SAS Recipients of 2007 Faculty Awards
The Rutgers Board of Trustees Fellowships for Scholarly Excellence honor faculty members who have recently been promoted with tenure and whose work shows exceptional promise. The fellowship includes a citation and a $2,000 research grant.
Manish Singh, associate professor of psychology, Rutgers Center for Cognitive Science, New Brunswick, was honored for his contributions to the understanding of how the visual system interprets and organizes low-level sensory information, and his ability to combine computation with psychophysics.
Jochen Hellbeck, associate professor of history, New Brunswick, was honored for his work in Russian, Soviet, and European history, particularly his exploration of Soviet subjectivity and the formation of personality.
The Rutgers Board of Trustees Award for Excellence in Research, the university’s highest honor for distinguished research contributions, includes a citation and a check for $1,000.
Alan Prince, professor of linguistics, Rutgers Center for Cognitive Science, New Brunswick, was honored for his work in prosodic phonology and morphology, and in his creation of Optimality Theory which has guided the fields of linguistics and cognitive science.
Elizabeth A. Grosz, professor of women’s and gender studies, New Brunswick, was honored for her scholarship in the fields of philosophy, architecture, and science studies, and her contributions in creating and defining the field of feminist philosophy.
Kate Flint, professor of English, New Brunswick, was honored for her contributions to the cultural and literary history of 19th-century Britain, through her publications that have opened new pathways of research in Victorian studies.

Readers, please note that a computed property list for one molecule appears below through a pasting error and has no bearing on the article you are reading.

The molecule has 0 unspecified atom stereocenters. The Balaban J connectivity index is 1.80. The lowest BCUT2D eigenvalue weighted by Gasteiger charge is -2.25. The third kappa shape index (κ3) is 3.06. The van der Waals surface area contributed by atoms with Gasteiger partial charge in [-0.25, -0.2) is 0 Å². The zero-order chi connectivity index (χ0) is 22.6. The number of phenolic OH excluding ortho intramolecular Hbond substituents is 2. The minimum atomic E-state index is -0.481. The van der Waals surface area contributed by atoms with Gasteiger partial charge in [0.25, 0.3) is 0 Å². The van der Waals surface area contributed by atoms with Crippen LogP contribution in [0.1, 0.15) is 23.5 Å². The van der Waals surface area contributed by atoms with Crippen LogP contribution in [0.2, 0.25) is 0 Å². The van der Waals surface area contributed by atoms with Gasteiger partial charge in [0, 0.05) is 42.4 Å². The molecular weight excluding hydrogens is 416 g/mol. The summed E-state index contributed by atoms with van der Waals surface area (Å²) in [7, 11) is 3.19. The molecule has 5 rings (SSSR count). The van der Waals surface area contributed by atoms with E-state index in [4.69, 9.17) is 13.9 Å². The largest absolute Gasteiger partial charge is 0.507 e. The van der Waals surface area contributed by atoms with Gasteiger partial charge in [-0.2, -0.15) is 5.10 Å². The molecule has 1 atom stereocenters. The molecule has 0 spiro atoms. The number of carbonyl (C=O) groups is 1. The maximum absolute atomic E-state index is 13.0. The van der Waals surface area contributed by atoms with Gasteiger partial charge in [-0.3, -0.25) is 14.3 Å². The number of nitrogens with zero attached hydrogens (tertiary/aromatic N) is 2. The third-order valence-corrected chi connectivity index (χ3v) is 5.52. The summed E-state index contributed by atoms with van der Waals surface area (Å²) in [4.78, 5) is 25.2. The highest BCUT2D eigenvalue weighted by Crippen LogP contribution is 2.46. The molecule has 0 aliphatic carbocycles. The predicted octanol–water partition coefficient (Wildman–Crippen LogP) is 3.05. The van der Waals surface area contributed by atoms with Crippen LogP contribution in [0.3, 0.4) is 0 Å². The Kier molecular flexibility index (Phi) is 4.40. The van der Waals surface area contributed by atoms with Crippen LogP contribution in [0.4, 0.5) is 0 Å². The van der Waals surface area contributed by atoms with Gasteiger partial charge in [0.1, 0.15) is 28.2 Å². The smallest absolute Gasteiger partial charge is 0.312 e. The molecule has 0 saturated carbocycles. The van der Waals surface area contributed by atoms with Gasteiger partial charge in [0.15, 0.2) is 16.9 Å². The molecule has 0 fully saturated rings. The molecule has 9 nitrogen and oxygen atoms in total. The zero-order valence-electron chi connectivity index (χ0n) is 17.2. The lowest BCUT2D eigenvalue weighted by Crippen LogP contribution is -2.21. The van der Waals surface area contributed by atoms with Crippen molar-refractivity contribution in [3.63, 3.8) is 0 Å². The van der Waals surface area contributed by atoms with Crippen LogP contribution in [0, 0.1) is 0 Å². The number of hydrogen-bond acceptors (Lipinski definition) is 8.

The Warren I. Susman Award for Excellence in Teaching is the university’s highest honor for excellence in the classroom. It honors the memory of a prominent cultural historian and popular teacher, and includes a citation and a check for $1,000.
Paul G. E. Clemens, professor of history, New Brunswick, was recognized for his contributions to undergraduate and graduate education in the field of American history. He also was honored for his efforts to improve the quality of undergraduate and graduate education, and his ability to make history accessible while challenging students to think deeply and analyze issues thoroughly.
The Ernest E. McMahon Class of 1930 Award honors the memory of a former dean of University College. It honors outstanding efforts to extend the mission and educational resources of Rutgers to the people of the state. The award includes a citation and a $1,000 check.
Maurice J. Elias, professor of psychology, New Brunswick, was honored for his community-based action research programs; his leadership in developing social-emotional learning and character education, which provides children with positive skills to deal with conflict and to guide their lives; his involvement in curriculum development with the Plainfield school system establishing a program that builds student skills; and his work building a safe environment that supports positive school performance.
Rutgers University Human Dignity Awards, funded by the Office of the President through The Committee to Advance Our Common Purposes, will honor up to three individuals or groups who have demonstrated extraordinary achievement and commitment in promoting the value and importance of diversity at Rutgers and in society. Each of the recipients will receive a citation and a $1,500 honorarium. In addition, a $500 honorarium will be awarded to the organization, college, or academic administrative unit of the recipient's choice for program enhancements.
Cheryl A. Wall is the former chair of the Department of English and remains active in university affairs. In 2003, she was co-principal with Mary Hartman of the Institute for Women’s Leadership on “Reaffirming Action: Designs for Diversity in Higher Education.” This Ford Foundation-funded initiative examined the strategies higher education institutions successfully employ to enhance racial and gender equity. Most recently, Wall was selected to serve as vice chair of the Steering Committee on Implementation, a body organized to enact sweeping changes in undergraduate education at Rutgers.